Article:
Advantages of this is a clear separation of the behavior. It would be possible to reuse all the validation code for various view parts. What is the price to get to this point? There would be an overhead to get to this point, e.g. we need some kind of a message system to use to communicate between the view and the model. This will be needed in every case because of the nature of this kind of pattern. If the system is huge we can run in some timing problem when the server connection isn’t fast. But in a local system it should be an appropriate way to communicate. In my opinion and with my knowledge I would consider the right place for the validation somewhere in a model component.
I was converting some pdf files to epub with Calibre when I discovered an old entry of Michael Fogus. Back in 2007 he wrote on his blog about books he have read. It was more a kind of a dairy what he had read in this year. This led me to the following question: Is it worth to write a book journal? And the second question: What kind of format could this be? And last what information is it worth to collect?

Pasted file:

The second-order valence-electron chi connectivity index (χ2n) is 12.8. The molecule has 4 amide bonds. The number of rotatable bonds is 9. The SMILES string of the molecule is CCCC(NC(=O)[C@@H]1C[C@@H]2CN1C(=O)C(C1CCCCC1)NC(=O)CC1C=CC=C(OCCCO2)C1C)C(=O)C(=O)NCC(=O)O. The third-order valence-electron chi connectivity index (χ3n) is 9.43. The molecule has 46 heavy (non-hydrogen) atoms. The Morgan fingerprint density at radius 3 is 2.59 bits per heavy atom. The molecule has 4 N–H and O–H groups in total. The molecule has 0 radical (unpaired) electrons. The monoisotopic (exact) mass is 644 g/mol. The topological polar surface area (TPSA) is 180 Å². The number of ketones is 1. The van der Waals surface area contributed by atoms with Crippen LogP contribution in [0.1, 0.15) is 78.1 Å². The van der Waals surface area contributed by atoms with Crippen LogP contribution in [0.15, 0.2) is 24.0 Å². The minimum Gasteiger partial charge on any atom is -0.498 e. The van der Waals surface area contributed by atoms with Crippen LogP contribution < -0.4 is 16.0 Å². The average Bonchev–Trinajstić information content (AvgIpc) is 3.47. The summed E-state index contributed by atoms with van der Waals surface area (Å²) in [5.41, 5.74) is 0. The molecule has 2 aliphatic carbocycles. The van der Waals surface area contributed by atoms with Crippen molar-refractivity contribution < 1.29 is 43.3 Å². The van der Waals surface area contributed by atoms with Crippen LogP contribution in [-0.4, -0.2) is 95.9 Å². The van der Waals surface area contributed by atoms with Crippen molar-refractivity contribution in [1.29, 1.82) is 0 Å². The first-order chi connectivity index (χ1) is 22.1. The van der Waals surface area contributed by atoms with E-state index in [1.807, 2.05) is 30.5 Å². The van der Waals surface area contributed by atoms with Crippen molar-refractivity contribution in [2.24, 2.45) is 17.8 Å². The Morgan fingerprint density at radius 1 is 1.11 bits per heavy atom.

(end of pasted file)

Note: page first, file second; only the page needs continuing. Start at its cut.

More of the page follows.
Let me answer the second question first. In my opinion this could be a simple page in a journal which states in a chronological manner what I have read. Why a journal and not a fancy program? I believe sometimes you can only win if you have the ability to write something in a easy way with colors, mindmaps, different drawings. This work is much easier with pen and paper than with electronic stuff.
The third question what should noted. For me the answer is:
- the author
- how do I like this book
- a kind of classification